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OOP: Behavioural and Structural Constraints

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A few months ago I wrote a post describing how we should test the behaviour of code rather than the implementation whereby we would write tests against the public API of an object rather than exposing other internal data of the object and testing against that directly.

While I still think this is a useful way of testing code I didn't really have a good definition for what makes that a test of an object's behaviour.

I've been reading through James Odell's 'Advanced Object-Oriented Analysis and Design Using UML' and he describes it like so:

Behavioural constraints limit the way object state changes may occur

In Meilir Page-Jones language I think this would describe informative and imperative messages:

  • Informative – a message telling an object about something that happened in the past.
  • Imperative – a message telling an object to take some action on itself.

Both of these types of messages change the state of the object so in C# or Java these would be the public methods on an object that clients interact with.

That seems to describe the way that we would test the object. These would be the methods that we'd call in our test.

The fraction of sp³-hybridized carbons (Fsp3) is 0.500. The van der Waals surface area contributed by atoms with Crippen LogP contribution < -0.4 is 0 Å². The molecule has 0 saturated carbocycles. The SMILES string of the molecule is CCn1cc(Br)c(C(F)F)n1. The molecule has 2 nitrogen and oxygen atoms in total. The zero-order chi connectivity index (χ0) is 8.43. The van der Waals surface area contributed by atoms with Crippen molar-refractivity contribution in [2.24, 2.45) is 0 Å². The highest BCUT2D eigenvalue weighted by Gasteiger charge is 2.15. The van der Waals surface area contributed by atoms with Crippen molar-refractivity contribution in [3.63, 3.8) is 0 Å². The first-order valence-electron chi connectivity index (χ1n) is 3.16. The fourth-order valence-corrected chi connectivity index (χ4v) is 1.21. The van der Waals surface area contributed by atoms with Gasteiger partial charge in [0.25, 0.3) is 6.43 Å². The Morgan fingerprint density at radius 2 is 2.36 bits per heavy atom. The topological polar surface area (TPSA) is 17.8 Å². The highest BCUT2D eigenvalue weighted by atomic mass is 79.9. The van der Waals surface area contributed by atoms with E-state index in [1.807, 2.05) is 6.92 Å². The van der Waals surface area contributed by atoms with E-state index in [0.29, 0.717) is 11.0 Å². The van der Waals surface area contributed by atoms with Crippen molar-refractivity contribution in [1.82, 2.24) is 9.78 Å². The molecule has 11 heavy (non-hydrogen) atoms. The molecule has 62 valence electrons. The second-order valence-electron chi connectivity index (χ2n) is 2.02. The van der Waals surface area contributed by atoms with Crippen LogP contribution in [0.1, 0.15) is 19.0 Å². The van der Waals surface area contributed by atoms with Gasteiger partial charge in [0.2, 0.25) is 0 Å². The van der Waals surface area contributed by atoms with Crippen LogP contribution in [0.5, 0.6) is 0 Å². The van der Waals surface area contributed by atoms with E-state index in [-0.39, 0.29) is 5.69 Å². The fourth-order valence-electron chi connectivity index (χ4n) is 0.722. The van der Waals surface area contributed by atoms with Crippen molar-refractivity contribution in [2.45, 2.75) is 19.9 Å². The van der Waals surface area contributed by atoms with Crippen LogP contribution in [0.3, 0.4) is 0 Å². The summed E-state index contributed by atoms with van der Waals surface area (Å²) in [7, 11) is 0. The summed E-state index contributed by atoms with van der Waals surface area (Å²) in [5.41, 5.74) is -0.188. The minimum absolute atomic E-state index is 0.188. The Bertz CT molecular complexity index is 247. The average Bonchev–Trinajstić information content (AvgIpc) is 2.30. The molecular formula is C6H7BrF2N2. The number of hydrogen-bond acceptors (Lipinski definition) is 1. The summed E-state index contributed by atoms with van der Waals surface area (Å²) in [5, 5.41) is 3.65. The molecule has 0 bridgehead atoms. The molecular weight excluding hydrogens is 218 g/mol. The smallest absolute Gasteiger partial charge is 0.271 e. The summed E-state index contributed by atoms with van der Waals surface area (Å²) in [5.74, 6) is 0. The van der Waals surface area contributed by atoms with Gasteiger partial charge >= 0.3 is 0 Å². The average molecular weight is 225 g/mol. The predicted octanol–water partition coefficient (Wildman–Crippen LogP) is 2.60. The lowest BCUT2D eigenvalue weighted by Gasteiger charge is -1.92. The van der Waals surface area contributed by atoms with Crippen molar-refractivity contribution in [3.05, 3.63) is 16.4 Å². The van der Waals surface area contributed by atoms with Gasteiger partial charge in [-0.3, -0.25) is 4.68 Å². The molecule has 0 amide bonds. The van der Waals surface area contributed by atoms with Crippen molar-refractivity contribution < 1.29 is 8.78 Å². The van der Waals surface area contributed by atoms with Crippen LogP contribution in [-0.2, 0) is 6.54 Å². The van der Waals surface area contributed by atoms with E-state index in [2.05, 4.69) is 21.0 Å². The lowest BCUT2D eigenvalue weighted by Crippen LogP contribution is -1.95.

Odell goes on to describe structural constraints:

Structural constraints limit the way objects associate with each other, that is, they restrict object state.

This seems close to an interrogative message:

  • Interrogative – a message asking an object to reveal something about itself.

This would seem closer to the way that we would verify whether the object's state changed as expected. We're querying the object through the structural constraints that have been setup.

I can think of two main reasons why this approach is more effective than just testing directly against the internals of an object:

  • It ensures we're testing something useful otherwise we might be writing tests on our code for a scenario that will never happen.
  • We have a better idea of when we've finished writing our tests since we know when we've tested all the behaviour.
From http://www.markhneedham.com

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